For your choices not only have a bearing on the healthcare system and those who depend on it, but also the millions of citizens residing in Hong Kong – we’re all in this together.

All of this is not to say that only individual citizens bear the responsibilities of upholding social distancing as a communal practice. Individuals’ choices are necessarily constrained, shaped, and engineered by their circumstances and social structures. Take a look at London – it is not that manual laborers are deliberately taking the Tube every day to infect each other; it is also not the case that market vendors and kebab vans are open because they are selfish profiteers.

These breaches of protocol and government requirements reflect far more systemic, underlying problems – that zero-hour contract workers cannot afford to not work; that those living in precarious circumstances cannot opt out of often coercively imposed employment requirements; that downtrodden folks, who are conveniently neglected by the government until it becomes politically expedient to instrumentalize them for facetious point-scoring, often don’t get to choose if, where, and how they work.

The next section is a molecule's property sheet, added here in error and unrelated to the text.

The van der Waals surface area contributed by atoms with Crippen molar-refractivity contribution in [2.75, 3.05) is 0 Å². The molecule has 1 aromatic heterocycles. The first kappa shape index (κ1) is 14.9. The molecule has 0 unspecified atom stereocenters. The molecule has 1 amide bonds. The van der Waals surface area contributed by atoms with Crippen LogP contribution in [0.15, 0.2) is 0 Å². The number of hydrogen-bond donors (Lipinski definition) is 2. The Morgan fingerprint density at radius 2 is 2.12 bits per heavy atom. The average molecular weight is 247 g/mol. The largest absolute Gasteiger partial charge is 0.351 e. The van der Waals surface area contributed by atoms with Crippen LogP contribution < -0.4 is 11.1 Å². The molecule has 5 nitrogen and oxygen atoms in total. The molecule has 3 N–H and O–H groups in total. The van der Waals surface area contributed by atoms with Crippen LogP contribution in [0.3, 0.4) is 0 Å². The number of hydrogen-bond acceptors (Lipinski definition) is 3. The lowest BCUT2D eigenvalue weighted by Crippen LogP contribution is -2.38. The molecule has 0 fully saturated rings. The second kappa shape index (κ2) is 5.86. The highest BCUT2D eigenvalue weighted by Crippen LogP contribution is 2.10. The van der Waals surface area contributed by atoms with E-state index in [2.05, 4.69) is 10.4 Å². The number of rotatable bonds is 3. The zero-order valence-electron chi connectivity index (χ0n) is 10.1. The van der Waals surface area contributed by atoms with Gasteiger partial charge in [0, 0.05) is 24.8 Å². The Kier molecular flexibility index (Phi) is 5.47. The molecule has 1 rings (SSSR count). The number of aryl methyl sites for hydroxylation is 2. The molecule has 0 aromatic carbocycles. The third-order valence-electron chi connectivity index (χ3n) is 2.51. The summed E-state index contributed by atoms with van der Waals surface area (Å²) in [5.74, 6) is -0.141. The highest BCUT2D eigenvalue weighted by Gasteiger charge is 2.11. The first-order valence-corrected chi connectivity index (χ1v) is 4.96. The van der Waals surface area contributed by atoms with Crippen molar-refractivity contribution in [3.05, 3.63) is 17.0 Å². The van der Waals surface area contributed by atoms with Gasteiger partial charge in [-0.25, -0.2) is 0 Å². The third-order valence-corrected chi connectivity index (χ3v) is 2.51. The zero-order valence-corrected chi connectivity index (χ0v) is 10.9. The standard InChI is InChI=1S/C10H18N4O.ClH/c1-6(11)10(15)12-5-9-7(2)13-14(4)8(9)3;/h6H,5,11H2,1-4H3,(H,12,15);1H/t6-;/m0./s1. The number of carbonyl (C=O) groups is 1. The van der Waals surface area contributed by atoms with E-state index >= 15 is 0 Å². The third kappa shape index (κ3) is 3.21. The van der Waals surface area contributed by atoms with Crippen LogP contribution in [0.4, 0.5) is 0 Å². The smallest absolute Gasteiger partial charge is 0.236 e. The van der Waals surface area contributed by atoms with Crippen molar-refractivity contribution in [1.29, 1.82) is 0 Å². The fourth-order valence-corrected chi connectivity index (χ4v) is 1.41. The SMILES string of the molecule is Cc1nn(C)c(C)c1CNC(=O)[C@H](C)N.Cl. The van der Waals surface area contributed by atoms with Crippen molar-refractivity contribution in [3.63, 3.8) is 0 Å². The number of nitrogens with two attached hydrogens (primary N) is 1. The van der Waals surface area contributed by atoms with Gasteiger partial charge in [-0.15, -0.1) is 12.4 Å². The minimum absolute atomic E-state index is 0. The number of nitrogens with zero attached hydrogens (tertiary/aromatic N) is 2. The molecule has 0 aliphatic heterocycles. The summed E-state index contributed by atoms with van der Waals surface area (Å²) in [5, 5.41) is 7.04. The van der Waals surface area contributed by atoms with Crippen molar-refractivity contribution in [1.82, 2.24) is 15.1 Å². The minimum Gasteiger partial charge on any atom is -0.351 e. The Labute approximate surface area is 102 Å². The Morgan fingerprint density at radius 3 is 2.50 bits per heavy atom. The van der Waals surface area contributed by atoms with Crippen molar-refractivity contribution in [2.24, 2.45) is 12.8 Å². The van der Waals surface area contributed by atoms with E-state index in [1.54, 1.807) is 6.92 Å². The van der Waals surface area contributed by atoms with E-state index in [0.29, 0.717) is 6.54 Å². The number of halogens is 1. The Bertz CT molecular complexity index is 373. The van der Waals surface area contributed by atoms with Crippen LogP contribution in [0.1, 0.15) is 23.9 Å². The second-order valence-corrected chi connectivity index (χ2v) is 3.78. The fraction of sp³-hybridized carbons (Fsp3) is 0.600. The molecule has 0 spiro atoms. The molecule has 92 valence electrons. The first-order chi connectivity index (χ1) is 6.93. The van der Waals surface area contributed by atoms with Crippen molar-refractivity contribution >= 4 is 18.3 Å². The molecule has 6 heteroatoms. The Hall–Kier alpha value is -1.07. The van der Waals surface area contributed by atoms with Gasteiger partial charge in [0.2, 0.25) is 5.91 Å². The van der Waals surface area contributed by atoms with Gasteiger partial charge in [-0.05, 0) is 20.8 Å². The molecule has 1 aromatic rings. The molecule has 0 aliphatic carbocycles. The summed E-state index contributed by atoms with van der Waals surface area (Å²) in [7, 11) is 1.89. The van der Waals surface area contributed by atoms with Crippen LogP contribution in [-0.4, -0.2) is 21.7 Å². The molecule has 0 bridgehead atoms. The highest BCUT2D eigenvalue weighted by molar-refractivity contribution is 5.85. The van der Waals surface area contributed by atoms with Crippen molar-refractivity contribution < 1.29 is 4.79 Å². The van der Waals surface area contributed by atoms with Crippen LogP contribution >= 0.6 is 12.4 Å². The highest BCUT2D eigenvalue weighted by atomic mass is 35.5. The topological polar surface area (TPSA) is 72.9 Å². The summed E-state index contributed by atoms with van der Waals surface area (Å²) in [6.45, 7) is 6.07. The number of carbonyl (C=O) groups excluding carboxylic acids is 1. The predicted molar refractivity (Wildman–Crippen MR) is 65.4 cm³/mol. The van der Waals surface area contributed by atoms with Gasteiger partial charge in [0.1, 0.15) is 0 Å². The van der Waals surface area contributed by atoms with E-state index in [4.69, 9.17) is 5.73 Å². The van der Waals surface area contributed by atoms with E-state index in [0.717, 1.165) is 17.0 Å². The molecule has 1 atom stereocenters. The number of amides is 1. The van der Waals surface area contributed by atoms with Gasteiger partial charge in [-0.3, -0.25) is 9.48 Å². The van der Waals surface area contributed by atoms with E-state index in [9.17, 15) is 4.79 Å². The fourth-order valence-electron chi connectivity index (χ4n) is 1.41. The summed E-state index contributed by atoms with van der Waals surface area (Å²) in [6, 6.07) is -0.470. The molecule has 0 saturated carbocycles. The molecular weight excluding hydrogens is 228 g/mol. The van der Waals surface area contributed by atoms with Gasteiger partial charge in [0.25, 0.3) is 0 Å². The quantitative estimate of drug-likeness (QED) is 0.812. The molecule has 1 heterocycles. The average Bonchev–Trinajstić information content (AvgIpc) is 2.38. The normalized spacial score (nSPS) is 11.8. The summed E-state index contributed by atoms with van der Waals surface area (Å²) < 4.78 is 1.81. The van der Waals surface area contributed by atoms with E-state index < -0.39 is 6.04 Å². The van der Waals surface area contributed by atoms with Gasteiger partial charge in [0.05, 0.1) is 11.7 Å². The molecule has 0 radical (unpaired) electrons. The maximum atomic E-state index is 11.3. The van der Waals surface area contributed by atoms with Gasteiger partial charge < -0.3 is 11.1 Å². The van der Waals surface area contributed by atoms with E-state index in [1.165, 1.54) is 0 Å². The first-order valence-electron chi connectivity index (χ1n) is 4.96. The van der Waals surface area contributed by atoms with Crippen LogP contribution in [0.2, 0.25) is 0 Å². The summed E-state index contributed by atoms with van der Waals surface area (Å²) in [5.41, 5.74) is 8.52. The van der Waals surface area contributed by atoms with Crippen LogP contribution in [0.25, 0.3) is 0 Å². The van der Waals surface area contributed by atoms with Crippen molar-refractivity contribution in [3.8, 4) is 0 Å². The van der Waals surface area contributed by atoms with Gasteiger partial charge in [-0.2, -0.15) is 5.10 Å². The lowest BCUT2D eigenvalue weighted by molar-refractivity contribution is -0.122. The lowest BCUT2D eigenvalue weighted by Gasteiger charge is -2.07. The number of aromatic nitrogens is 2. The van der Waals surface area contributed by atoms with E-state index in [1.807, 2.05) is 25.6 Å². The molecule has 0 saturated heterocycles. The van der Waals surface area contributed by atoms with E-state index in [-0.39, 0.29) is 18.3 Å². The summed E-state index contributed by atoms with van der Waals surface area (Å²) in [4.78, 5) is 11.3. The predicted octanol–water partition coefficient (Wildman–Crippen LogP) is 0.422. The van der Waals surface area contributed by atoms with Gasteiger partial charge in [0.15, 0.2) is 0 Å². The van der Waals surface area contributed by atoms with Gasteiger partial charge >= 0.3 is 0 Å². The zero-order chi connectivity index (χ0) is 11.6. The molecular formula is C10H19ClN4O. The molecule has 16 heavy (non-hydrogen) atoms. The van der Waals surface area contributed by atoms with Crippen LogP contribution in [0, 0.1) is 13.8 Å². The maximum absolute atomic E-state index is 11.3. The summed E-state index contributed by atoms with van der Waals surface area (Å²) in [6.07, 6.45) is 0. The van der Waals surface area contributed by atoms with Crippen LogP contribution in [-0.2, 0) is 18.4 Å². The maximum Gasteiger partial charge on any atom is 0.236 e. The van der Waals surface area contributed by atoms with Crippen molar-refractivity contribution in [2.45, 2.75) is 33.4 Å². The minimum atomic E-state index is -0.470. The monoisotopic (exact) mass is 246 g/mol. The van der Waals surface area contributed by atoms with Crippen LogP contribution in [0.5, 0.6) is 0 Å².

Similarly, therefore, it is high time that corporations engage in a genuine rethinking of their employment practices. Working from home amid a dangerous pandemic should be a basic right, not a privilege. Receiving some (even if not all) pay independent of working hours should be a right, not privilege. Children getting the education they deserve – with respect, attention, and care – should be a right, not privilege. If the government wants its citizens to stay at home, it ought to work with civil society to make lives easier for those who comply – otherwise, the incentives simply would not align, and any and all policies advanced would be futilely relegated to the growing pile of “passed, but not enforced” policies in Hong Kong.

Staying home shouldn’t be a choice – it should be a duty. The government has not gone far enough, and it may well be too late when it comes to such a realization. Yet independent of government action, we – as a collective, as a community – should and can do better.

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Editor-in-Chief, Oxford Political Review